It used to be one land, one country: historic Palestine. Now, the two parts of the territories under Israeli military occupation, the West Bank and Gaza Strip, are not connected in any way and Palestinians cannot travel from one to the other. This is a story of people, and a country, divided.
A group of young Palestinian musicians from the Gaza Strip try to go on a cultural visit to the West Bank – but are prevented from doing so by Israel. Israeli policies on the ground maintain an almost total separation between the West Bank and Gaza Strip, both areas occupied by Israel since 1967.
The Gaza Strip: a 360 square kilometre strip of land on the eastern Mediterranean, and home to 1.8 million Palestinians. The West Bank: 5,500 square kilometres, west of the River Jordan, and home to 1.7 million Palestinians.
Both areas were once part of the same country: historical Palestine. A Palestinian in the 1940s was able to drive from one part to the other in less than two hours.
In 1947, the UN General Assembly voted in favour of partitioning Palestine between Jews and Palestinians. Yet after the 1948 war, only 22 percent was left for the Palestinians: the West Bank and Gaza Strip. This remaining 22 percent was later occupied by Israel in 1967.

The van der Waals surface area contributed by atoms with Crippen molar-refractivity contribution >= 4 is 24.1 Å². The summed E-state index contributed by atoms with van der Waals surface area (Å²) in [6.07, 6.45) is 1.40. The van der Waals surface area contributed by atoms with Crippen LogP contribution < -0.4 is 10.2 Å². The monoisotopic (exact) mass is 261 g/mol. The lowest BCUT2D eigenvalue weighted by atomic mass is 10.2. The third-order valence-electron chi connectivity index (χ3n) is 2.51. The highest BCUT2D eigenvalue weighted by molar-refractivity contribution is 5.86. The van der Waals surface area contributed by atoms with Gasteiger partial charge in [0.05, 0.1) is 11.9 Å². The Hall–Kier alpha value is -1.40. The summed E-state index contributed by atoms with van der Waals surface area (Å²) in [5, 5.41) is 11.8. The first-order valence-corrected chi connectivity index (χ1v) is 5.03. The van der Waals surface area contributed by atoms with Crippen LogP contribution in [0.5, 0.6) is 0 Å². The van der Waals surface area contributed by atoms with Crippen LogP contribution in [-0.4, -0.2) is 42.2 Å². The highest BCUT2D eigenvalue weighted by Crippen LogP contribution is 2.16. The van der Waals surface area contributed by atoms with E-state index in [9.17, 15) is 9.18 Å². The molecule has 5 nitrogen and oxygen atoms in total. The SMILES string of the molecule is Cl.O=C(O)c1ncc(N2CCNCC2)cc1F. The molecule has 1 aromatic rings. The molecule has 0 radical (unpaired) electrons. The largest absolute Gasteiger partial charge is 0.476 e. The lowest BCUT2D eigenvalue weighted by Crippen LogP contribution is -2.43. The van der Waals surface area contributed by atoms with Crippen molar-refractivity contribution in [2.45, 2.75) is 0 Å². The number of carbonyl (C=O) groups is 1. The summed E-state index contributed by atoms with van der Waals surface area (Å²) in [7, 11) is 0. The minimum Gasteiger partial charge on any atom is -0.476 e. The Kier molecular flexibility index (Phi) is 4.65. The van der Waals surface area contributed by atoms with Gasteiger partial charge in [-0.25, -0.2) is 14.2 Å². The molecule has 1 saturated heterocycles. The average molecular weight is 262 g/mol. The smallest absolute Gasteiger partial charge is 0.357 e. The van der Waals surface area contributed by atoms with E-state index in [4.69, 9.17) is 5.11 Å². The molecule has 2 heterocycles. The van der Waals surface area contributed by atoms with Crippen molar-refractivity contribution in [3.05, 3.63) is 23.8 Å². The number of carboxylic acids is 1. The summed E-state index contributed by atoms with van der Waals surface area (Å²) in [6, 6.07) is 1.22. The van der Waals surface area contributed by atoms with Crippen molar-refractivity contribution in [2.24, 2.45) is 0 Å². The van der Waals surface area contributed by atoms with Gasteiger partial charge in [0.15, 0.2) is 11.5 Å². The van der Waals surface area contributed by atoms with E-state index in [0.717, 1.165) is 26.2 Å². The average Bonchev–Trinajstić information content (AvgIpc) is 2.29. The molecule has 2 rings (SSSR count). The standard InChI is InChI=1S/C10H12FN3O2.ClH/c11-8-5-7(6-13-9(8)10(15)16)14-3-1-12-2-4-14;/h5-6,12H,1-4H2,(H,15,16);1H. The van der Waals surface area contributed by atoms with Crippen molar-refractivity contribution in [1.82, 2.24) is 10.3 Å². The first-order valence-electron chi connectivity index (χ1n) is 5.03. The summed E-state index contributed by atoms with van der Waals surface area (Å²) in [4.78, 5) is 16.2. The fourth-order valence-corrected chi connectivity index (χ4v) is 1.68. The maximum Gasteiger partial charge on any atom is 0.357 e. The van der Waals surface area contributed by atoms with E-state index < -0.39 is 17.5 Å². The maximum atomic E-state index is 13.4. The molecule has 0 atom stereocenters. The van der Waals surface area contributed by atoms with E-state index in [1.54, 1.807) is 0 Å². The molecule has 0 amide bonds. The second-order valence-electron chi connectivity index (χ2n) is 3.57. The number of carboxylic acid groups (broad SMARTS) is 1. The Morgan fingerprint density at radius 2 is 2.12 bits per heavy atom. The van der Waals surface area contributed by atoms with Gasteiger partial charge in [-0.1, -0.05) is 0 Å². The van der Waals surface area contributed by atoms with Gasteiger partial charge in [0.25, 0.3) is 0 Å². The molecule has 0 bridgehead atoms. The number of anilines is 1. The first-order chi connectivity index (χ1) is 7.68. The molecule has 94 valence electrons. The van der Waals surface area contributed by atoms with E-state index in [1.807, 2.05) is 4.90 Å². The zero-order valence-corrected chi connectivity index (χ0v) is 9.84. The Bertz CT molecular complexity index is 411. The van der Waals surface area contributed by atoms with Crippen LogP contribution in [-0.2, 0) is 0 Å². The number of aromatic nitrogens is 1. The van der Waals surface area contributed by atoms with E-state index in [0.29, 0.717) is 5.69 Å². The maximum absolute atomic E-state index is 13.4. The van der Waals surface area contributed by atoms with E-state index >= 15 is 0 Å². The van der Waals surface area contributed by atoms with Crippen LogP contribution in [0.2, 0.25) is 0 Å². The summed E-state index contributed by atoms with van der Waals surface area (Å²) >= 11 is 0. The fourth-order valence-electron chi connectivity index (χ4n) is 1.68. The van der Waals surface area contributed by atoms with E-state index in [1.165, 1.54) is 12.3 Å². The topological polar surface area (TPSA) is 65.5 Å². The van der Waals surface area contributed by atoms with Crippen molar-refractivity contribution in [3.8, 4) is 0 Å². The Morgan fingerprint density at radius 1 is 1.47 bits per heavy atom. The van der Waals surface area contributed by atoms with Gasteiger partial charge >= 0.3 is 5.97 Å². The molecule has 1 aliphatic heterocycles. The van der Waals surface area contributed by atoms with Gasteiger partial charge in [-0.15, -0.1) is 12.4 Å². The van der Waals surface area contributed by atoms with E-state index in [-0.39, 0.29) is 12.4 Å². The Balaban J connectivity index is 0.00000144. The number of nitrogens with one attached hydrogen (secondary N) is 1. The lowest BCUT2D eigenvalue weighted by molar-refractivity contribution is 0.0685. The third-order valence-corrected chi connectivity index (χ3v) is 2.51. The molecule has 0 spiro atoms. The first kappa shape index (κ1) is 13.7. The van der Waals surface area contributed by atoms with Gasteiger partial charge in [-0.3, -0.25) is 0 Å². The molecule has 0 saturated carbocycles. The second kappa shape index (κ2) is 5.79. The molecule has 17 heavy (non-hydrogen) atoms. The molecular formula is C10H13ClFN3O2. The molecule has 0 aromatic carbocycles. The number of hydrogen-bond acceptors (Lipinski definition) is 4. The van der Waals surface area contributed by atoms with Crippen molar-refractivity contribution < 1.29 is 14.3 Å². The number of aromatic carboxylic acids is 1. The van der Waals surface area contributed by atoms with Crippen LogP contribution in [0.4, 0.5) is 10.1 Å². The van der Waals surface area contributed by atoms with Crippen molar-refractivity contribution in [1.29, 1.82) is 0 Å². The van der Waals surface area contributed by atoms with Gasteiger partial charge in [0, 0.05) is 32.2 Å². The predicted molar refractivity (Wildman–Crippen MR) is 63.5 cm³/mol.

Today, no Palestinian can travel between the Occupied West Bank and the besieged Gaza Strip without an Israeli permit that is almost impossible to obtain.
Mohamed Al Hajran is a Palestinian from Jericho in the Occupied West Bank. His wife Kawkab is a Palestinian from the Gaza Strip. When their son Ihab was born, they had to decide where to register him. Whichever they chose would mean restricting the boy’s access to one side of his family.
Mohammed’s case was one of the cases taken up by Israeli NGO Meslek, which runs a freedom of movement centre.
After some years, Israel finally agreed to change Kawkab Al Hajran’s Gaza ID to a West Bank one – but on condition that she present herself to the occupation authority’s Civil Administration in the West Bank to complete the change-over process. The Israeli security services, however, refused to issue her with a permit to travel from Gaza to the West Bank to complete this procedure.
This is a story of two Palestinians who can never visit each other or meet, just because one was born in the occupied West Bank and one was born in the besieged Gaza Strip. Though both are Palestinians and both are under Israeli occupation.
WATCH THE FILM
HANA ABU SADA
MEDIA TOWN, PALESTINE
COMMISSIONING SENIOR PRODUCER
REVERSIONED BY AL JAZEERA WORLD TO ENGLISH – 2015
COPYRIGHT © ALL RIGHTS RESERVED FOR AL JAZEERA
RETURN TO TOP